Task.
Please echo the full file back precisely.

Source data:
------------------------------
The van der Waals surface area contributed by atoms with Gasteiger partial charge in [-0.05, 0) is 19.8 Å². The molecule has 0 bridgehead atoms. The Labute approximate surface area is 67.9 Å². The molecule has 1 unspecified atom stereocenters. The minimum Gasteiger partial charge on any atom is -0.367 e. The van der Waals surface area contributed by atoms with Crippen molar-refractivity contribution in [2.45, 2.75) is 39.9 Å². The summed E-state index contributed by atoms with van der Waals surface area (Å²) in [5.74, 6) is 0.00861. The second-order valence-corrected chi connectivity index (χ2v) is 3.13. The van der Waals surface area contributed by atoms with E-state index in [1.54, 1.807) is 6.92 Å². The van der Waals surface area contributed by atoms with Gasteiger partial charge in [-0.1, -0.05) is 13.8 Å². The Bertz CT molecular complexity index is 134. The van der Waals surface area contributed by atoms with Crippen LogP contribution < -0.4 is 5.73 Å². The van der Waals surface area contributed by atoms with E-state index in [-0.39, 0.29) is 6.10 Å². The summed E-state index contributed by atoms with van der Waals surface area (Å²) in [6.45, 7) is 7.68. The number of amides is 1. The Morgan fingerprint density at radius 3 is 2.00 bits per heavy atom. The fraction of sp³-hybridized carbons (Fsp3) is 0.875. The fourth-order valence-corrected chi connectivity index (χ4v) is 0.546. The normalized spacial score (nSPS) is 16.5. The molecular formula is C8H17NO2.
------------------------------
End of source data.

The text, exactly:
The van der Waals surface area contributed by atoms with Gasteiger partial charge in [-0.05, 0) is 19.8 Å². The molecule has 0 bridgehead atoms. The Labute approximate surface area is 67.9 Å². The molecule has 1 unspecified atom stereocenters. The minimum Gasteiger partial charge on any atom is -0.367 e. The van der Waals surface area contributed by atoms with Crippen molar-refractivity contribution in [2.45, 2.75) is 39.9 Å². The summed E-state index contributed by atoms with van der Waals surface area (Å²) in [5.74, 6) is 0.00861. The second-order valence-corrected chi connectivity index (χ2v) is 3.13. The van der Waals surface area contributed by atoms with E-state index in [1.54, 1.807) is 6.92 Å². The van der Waals surface area contributed by atoms with Gasteiger partial charge in [-0.1, -0.05) is 13.8 Å². The Bertz CT molecular complexity index is 134. The van der Waals surface area contributed by atoms with Crippen LogP contribution < -0.4 is 5.73 Å². The van der Waals surface area contributed by atoms with E-state index in [-0.39, 0.29) is 6.10 Å². The summed E-state index contributed by atoms with van der Waals surface area (Å²) in [6.45, 7) is 7.68. The number of amides is 1. The Morgan fingerprint density at radius 3 is 2.00 bits per heavy atom. The fraction of sp³-hybridized carbons (Fsp3) is 0.875. The fourth-order valence-corrected chi connectivity index (χ4v) is 0.546. The normalized spacial score (nSPS) is 16.5. The molecular formula is C8H17NO2.